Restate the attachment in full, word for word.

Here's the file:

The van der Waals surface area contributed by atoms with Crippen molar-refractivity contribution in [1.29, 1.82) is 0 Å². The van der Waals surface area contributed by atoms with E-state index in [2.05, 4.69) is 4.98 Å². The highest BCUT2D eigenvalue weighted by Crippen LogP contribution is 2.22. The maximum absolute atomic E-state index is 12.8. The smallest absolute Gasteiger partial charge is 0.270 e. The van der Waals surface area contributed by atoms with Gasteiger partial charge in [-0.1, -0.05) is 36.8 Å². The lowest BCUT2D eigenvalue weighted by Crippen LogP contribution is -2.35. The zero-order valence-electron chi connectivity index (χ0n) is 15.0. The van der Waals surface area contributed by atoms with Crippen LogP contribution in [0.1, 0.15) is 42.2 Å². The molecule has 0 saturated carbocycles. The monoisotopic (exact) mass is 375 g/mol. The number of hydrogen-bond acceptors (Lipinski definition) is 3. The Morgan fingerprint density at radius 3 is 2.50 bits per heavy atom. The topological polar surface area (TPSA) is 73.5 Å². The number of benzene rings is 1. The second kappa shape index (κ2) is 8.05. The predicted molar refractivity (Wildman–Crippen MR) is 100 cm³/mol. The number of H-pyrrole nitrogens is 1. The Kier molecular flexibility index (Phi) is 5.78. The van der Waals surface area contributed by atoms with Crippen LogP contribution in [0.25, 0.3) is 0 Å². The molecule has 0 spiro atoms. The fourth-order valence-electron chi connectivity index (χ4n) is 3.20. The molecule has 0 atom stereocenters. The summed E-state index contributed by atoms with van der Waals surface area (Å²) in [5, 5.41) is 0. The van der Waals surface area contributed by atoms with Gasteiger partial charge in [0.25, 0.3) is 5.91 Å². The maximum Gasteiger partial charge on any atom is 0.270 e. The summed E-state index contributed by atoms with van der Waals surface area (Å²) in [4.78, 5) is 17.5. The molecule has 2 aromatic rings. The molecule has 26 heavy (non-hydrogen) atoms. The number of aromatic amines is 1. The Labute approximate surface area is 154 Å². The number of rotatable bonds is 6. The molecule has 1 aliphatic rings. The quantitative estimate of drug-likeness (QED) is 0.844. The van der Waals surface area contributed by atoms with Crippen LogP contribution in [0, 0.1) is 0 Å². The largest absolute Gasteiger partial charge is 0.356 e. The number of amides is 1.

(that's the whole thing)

The van der Waals surface area contributed by atoms with Crippen molar-refractivity contribution in [1.29, 1.82) is 0 Å². The van der Waals surface area contributed by atoms with E-state index in [2.05, 4.69) is 4.98 Å². The highest BCUT2D eigenvalue weighted by Crippen LogP contribution is 2.22. The maximum absolute atomic E-state index is 12.8. The smallest absolute Gasteiger partial charge is 0.270 e. The van der Waals surface area contributed by atoms with Gasteiger partial charge in [-0.1, -0.05) is 36.8 Å². The lowest BCUT2D eigenvalue weighted by Crippen LogP contribution is -2.35. The zero-order valence-electron chi connectivity index (χ0n) is 15.0. The van der Waals surface area contributed by atoms with Crippen LogP contribution in [0.1, 0.15) is 42.2 Å². The molecule has 0 saturated carbocycles. The monoisotopic (exact) mass is 375 g/mol. The number of hydrogen-bond acceptors (Lipinski definition) is 3. The Morgan fingerprint density at radius 3 is 2.50 bits per heavy atom. The topological polar surface area (TPSA) is 73.5 Å². The number of benzene rings is 1. The second kappa shape index (κ2) is 8.05. The predicted molar refractivity (Wildman–Crippen MR) is 100 cm³/mol. The number of H-pyrrole nitrogens is 1. The Kier molecular flexibility index (Phi) is 5.78. The van der Waals surface area contributed by atoms with Crippen LogP contribution in [0.25, 0.3) is 0 Å². The molecule has 0 spiro atoms. The fourth-order valence-electron chi connectivity index (χ4n) is 3.20. The molecule has 0 atom stereocenters. The summed E-state index contributed by atoms with van der Waals surface area (Å²) in [5, 5.41) is 0. The van der Waals surface area contributed by atoms with Gasteiger partial charge in [0.25, 0.3) is 5.91 Å². The maximum Gasteiger partial charge on any atom is 0.270 e. The summed E-state index contributed by atoms with van der Waals surface area (Å²) in [4.78, 5) is 17.5. The molecule has 2 aromatic rings. The molecule has 26 heavy (non-hydrogen) atoms. The number of aromatic amines is 1. The Labute approximate surface area is 154 Å². The number of rotatable bonds is 6. The molecule has 1 aliphatic rings. The quantitative estimate of drug-likeness (QED) is 0.844. The van der Waals surface area contributed by atoms with Crippen LogP contribution in [0, 0.1) is 0 Å². The largest absolute Gasteiger partial charge is 0.356 e. The number of amides is 1.